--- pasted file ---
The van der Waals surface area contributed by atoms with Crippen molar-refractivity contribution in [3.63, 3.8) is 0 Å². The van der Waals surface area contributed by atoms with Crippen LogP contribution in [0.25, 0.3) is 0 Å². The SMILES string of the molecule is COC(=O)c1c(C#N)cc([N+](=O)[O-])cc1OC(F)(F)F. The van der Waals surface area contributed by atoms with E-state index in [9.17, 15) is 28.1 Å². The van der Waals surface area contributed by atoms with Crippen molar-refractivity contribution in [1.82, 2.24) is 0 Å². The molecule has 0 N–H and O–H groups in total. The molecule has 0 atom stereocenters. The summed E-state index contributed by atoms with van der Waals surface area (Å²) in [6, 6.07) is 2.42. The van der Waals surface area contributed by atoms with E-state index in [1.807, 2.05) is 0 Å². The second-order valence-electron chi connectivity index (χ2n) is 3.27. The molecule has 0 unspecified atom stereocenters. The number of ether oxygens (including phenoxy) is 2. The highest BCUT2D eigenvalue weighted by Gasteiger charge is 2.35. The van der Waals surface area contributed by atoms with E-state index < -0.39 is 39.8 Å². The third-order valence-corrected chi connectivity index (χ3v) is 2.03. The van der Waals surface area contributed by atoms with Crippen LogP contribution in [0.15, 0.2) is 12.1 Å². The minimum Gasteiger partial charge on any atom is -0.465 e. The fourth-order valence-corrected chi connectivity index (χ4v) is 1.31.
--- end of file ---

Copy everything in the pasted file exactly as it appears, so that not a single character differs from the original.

The van der Waals surface area contributed by atoms with Crippen molar-refractivity contribution in [3.63, 3.8) is 0 Å². The van der Waals surface area contributed by atoms with Crippen LogP contribution in [0.25, 0.3) is 0 Å². The SMILES string of the molecule is COC(=O)c1c(C#N)cc([N+](=O)[O-])cc1OC(F)(F)F. The van der Waals surface area contributed by atoms with E-state index in [9.17, 15) is 28.1 Å². The van der Waals surface area contributed by atoms with Crippen molar-refractivity contribution in [1.82, 2.24) is 0 Å². The molecule has 0 N–H and O–H groups in total. The molecule has 0 atom stereocenters. The summed E-state index contributed by atoms with van der Waals surface area (Å²) in [6, 6.07) is 2.42. The van der Waals surface area contributed by atoms with E-state index in [1.807, 2.05) is 0 Å². The second-order valence-electron chi connectivity index (χ2n) is 3.27. The molecule has 0 unspecified atom stereocenters. The number of ether oxygens (including phenoxy) is 2. The highest BCUT2D eigenvalue weighted by Gasteiger charge is 2.35. The van der Waals surface area contributed by atoms with E-state index < -0.39 is 39.8 Å². The third-order valence-corrected chi connectivity index (χ3v) is 2.03. The van der Waals surface area contributed by atoms with Crippen LogP contribution in [0.15, 0.2) is 12.1 Å². The minimum Gasteiger partial charge on any atom is -0.465 e. The fourth-order valence-corrected chi connectivity index (χ4v) is 1.31.